Monthly Archives: January 2015

What I Make

On Tuesday, I was talking about a version of the myth “Persephone” my students read with me in class.  For some reason, one of them had a mental misfiring and compared me to LA Lakers player Kobe Bryant.  I have no personal opinion of Mr. Bryant and am sorry he has to endure rotator cufff surgery.  Meanwhile, I whipped around and snapped, “Kobe Bryant? I may have a beautiful natural tan like Kobe Bryant, but I am not making $24 million and enduring surgery. Do you want to know what I make? I’ll tell you what I make.

“I make students sit down, and I make them stand up.  I make them read books they don’t want to read. I make them write. I make them say, ‘Yes, ma’am.’ and ‘No, ma’am.’ I make them think. I make doctors, lawyers, bankers, dancers, and future teachers.  I teach.” It was dead silent in that room. Their eyes were saucers because they saw the gleam in my eye.  When I told my husband and son later that evening, they replied that when I get that look, the best response for survival is “Yes, ma’am.” They were right. Thank you, Taylor Mali, for giving me some apt words to use as a gentle reminder that my chosen profession helps, guides, nurtures, and generates other professions in some way, shape, or fashion.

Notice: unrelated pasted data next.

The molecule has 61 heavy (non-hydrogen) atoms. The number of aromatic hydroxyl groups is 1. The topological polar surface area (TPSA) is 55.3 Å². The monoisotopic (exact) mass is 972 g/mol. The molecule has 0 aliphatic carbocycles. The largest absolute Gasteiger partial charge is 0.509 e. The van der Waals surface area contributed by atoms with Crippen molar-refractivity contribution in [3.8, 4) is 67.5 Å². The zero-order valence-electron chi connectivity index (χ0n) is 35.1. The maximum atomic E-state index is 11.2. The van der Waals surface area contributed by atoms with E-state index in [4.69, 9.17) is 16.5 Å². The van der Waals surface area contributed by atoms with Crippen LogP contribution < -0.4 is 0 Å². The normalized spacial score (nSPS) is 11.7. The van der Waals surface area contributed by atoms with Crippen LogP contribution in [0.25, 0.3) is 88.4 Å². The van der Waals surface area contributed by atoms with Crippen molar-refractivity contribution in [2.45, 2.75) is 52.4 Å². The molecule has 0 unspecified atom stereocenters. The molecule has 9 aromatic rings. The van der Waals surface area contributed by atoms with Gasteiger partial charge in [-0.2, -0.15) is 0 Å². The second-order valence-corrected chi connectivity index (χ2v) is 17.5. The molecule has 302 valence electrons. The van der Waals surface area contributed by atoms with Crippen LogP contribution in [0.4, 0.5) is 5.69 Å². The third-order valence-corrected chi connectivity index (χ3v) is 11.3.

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Mid-Year Madness

“Look at my hands.  The gloves are off.” – This is the exact statement I made yesterday letting my young ones know that I was treating them more like seventh graders than sixth graders.  No more Mrs. Nice Guy, if you will.

“If you want your students to be better listeners, don’t repeat yourself.” This means that their parents email me with questions that their students can answer at this point in the school year.

“Why is Junior failing your class?” Did you ask Junior first before you decided to ask me?  The Swiss-cheese nature of my gradebook tells the tale of woe.  I send text messages, update my website, and send out mass emails about various due dates and supplies. I still hear, “We didn’t know about —.”

“We didn’t know about —.” Perhaps I should become a tattoo artist after all and start making my mark on the more forgetful of my young charges. Oy vey!

“Why isn’t this novel on your website?” It is copyrighted materials.  I make enough money to pay the bills.  I cannot afford a lawsuit from an angry author and publishing company.

“Why do I have to buy this novel if JimBob will only read it once?” I buy novels for my son every year; he reads them for his English class.  If he wants to, he can annotate in them for his studying.  When he’s finished with the novel in question, I add them to my personal library at school.  I’ll miss out on that once he heads off to college.

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